Meow Wolf as a brand has become a cultural tour de force. Known to most for their eccentric Santa Fe funhouse and music venue, House of Eternal Return, Meow Wolf’s legacy is that of DIY extremism. The artist collective and incubator whose forthcoming Denver outpost will officially open in 2021, returned to the Mile High City this past weekend to test the waters of its fandom and following with a new concept — the Dark Palace. In classic Meow Wolf fashion, the collective took over the unlikely National Western Complex for an underground rave, as only they could imagine. Featuring an array of local and national artists of differing disciplines alongside an eclectic electronic whos-who of a lineup, the weekend-long Dark Palace was an adventure into the outlandish.
Converting the National Western Complex into an immersive rave was no small undertaking. The 110-year-old property is sprawling in scope, offering plenty of exploitable spaces for the Meow Wolf minds to work magic. To take advantage of the space, Meow Wolf overwhelmingly employed a bevy of light artists to contour the darkness. Collin Parson provided gorgeous portals across the venue’s “Chill Zone,” an area replete with neon hues and obtuse furnishings away from the commotion of the dance floors. Rather than illuminate attendees, the portals cast each passerby in stark contrasting shadows allowing the light to reach the space instead. Sean Tanner brought a touch-sensitive LED triangular prism that begged for interaction as fans entered the venue and Denver Digerati, AudioPixel and Laleh Mehran & Chris Coleman brought animations and projections to rooms and stages alike creating moments of pause throughout the venue.
Two stages, the Hall Stage and the Main Stage, brought the beats to the freaks of Dark Palace. The former, a set up with constant projection mapping across a screen in front of performers like Oona Dahl and Guy Gerber manifested the underground rave atmosphere Meow Wolf sought while giving fans a headier alternative to dance amongst the shadows. The Main Stage, designed primarily by Jon Medina, felt partially ripped from similarly immersive Far Out Factory Hunter Leggitt-designed Luminaria Stage. Medina’s creation like Leggitt’s utilized opaque materials and fabricated pillars with elements of soft lighting, but with the addition of projections within. In fact, a good deal of Dark Palace rubbed shoulders with Far Out Factory, albeit with more of a budget. In some instances, the event went as far as to replicate artistic elements and recycling similar themes altogether.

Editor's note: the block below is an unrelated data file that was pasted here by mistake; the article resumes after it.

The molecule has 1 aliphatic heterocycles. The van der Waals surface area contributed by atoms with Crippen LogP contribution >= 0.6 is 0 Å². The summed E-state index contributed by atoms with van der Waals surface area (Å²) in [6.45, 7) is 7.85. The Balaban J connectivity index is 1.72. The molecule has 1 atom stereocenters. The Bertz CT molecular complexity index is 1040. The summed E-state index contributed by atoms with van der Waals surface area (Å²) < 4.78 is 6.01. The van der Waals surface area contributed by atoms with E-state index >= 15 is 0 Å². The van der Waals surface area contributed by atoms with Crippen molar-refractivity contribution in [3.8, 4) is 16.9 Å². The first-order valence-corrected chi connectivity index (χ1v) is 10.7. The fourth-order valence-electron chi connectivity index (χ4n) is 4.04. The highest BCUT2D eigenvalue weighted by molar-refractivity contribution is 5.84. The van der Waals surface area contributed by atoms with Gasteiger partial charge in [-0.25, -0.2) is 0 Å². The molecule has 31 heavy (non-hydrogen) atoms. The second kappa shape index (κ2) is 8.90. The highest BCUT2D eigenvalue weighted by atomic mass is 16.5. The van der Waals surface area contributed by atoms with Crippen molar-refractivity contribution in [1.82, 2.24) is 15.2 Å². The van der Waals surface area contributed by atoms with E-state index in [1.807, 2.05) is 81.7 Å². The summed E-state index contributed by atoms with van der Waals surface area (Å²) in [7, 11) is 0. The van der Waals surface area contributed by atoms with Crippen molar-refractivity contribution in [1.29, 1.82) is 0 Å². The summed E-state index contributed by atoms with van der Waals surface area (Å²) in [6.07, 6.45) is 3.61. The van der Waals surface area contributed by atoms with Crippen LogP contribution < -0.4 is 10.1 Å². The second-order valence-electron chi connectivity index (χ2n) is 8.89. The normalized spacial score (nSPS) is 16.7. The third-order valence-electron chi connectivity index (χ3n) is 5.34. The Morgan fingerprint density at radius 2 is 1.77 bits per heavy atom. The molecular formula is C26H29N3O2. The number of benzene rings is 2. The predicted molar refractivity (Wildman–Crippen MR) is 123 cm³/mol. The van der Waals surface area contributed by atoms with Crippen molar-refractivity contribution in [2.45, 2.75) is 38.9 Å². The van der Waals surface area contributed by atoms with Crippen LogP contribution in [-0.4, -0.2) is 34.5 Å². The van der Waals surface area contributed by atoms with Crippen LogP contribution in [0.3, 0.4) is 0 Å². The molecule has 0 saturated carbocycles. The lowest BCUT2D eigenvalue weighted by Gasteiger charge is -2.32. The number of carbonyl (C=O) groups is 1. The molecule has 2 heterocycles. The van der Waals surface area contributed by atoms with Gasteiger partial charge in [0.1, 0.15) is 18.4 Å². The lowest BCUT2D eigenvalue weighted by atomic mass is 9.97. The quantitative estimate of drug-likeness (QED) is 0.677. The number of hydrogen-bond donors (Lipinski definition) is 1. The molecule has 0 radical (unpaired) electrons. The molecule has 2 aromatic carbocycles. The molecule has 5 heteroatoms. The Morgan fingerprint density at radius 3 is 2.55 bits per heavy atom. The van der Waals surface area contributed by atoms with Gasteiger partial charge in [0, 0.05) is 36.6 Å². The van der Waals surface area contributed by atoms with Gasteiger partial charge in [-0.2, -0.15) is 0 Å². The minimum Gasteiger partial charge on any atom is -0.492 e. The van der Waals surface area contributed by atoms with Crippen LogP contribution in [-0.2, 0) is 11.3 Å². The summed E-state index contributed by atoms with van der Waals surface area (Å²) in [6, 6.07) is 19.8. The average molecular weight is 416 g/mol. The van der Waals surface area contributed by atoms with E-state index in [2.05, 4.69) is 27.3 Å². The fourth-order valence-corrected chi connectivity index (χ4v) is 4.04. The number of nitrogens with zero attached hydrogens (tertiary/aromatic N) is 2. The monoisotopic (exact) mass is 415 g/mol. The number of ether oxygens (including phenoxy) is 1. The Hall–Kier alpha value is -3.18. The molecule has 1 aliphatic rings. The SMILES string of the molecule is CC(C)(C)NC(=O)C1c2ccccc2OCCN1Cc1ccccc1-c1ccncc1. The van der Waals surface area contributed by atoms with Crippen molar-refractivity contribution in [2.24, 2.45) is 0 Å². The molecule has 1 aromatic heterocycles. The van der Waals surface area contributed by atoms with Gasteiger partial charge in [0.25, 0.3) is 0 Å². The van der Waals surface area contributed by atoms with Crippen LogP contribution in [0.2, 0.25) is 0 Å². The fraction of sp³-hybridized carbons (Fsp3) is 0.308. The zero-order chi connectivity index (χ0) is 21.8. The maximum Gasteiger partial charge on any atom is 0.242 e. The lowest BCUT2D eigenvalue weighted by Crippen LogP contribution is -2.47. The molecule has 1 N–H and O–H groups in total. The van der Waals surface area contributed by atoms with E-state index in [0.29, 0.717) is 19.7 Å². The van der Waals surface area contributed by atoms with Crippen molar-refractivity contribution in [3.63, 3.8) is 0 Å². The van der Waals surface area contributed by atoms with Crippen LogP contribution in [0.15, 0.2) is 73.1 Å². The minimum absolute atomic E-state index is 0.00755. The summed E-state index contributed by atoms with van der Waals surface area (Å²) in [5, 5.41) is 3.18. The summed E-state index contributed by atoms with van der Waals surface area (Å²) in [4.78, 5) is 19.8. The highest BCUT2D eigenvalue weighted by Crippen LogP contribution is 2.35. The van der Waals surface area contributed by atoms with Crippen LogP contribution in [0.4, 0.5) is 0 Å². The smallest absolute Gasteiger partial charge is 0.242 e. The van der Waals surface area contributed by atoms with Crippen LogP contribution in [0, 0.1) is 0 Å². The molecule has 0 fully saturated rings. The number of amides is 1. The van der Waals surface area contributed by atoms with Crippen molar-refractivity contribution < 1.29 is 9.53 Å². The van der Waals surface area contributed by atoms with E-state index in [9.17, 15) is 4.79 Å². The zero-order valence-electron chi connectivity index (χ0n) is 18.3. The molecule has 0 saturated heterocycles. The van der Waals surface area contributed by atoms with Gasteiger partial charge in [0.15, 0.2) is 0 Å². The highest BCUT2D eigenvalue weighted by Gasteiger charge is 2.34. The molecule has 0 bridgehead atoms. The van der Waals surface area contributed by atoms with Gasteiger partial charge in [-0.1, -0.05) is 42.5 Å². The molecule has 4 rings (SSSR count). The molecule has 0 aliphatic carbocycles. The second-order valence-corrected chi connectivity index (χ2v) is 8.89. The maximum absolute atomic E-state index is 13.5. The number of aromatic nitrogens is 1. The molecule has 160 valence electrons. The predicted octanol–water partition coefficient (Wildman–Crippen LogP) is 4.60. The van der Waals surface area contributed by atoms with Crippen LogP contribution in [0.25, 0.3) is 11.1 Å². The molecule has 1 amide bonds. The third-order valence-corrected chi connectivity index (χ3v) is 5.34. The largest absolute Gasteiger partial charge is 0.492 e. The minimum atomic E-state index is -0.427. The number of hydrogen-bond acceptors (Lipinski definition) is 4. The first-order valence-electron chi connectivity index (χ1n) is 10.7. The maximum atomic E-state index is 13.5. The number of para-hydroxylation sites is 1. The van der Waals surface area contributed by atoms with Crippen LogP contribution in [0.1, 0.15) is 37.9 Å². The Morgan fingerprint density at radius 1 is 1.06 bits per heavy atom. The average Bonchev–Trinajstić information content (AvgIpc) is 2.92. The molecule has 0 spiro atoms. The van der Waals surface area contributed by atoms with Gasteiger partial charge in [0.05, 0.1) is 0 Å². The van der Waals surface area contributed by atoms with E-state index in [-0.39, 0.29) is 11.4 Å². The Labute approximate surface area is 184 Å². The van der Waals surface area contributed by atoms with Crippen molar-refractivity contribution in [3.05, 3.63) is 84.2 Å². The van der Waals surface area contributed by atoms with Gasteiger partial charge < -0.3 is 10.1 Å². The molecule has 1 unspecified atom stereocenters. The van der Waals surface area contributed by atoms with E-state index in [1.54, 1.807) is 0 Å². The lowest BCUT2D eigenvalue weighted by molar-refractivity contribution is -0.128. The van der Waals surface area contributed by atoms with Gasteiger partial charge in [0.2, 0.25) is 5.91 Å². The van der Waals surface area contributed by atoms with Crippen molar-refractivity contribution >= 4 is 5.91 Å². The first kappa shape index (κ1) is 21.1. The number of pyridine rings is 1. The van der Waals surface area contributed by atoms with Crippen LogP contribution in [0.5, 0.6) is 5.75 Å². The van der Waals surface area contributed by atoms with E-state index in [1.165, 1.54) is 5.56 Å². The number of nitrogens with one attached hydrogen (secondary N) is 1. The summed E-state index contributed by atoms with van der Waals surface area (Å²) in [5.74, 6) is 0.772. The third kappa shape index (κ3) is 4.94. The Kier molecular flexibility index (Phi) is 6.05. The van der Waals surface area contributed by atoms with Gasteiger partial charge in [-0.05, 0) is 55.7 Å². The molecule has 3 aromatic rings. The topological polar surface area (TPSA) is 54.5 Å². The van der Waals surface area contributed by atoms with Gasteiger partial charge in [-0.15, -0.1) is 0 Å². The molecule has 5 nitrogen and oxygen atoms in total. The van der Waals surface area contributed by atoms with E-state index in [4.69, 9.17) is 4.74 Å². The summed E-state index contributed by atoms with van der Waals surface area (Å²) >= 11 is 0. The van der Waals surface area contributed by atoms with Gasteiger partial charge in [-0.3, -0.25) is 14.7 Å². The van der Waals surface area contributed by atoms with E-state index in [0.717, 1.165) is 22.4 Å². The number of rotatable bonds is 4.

As far as the music was concerned, Dark Palace led with a heavy-hitting lineup of electronic music that exemplified the brand’s tastemaker abilities. DJs like MK and Claude VonStroke, laid waste to the blown-out space as fans danced across the floor and bleachers filling the crevices of the room. Lasers and LEDs shot out from the stage in dazzling light displays. The production of it all peeled back the curtain of Dark Palace’s Dance Obscura, thrusting attendees, their ostentatious outfits and dance moves into the spotlight. With such an all-consuming exhibition, the music itself took a backseat to the surrounding spectacles. For those who’ve frequented underground raves, the intention behind Dark Palace, the notion of less is more is indispensable when it comes to crafting a unified dance experience. This, however, was something Dark Palace fell short on. The music, which was great, should propel the experience and feel amplified by the production, not the other way around.
Despite the blown-out proportions of the event, the star of Dark Palace was far more nuanced. Much like the menagerie of rooms that make up organizer’s original location, the event featured a handful of lowkey alcoves, meticulously embellished by Denver artists as well as “easter egg” live performances. Artists took over empty offices and concession spaces, erasing any semblance of normalcy, draping materials projecting animations — creating small unique worlds in the process. Attendees would find themselves sucked into each void, connecting with others as well as the art. If the basis of art is to spark a conversation, these small carvings of space did that and then some. Likewise, live performances like that from The Girls of Denver Kiki Sessions and Psychopomps keyed into moments of spontaneity and wonder. The former voguing and strutting to the pummeling beats and the latter, donning billowing marshmallow-like costumes and roaming the space with extraterrestrial tension.
Meow Wolf’s Dark Palace threw a lot at the wall for an experience that strode the line of their ambition and their outlandish intentions. While some aspects shined more than others, Dark Palace never ceased to capture the public’s attention. Literally, there was always something coming into auditory and sensory fields and waivered between overly stimulating and at a junction of the absurd self-awareness people come to expect from the DIY collective. The promising aspect of it all is if Dark Palace was a taste of what the long-awaited Denver location has in store, Denver will surely be in for a wild ride.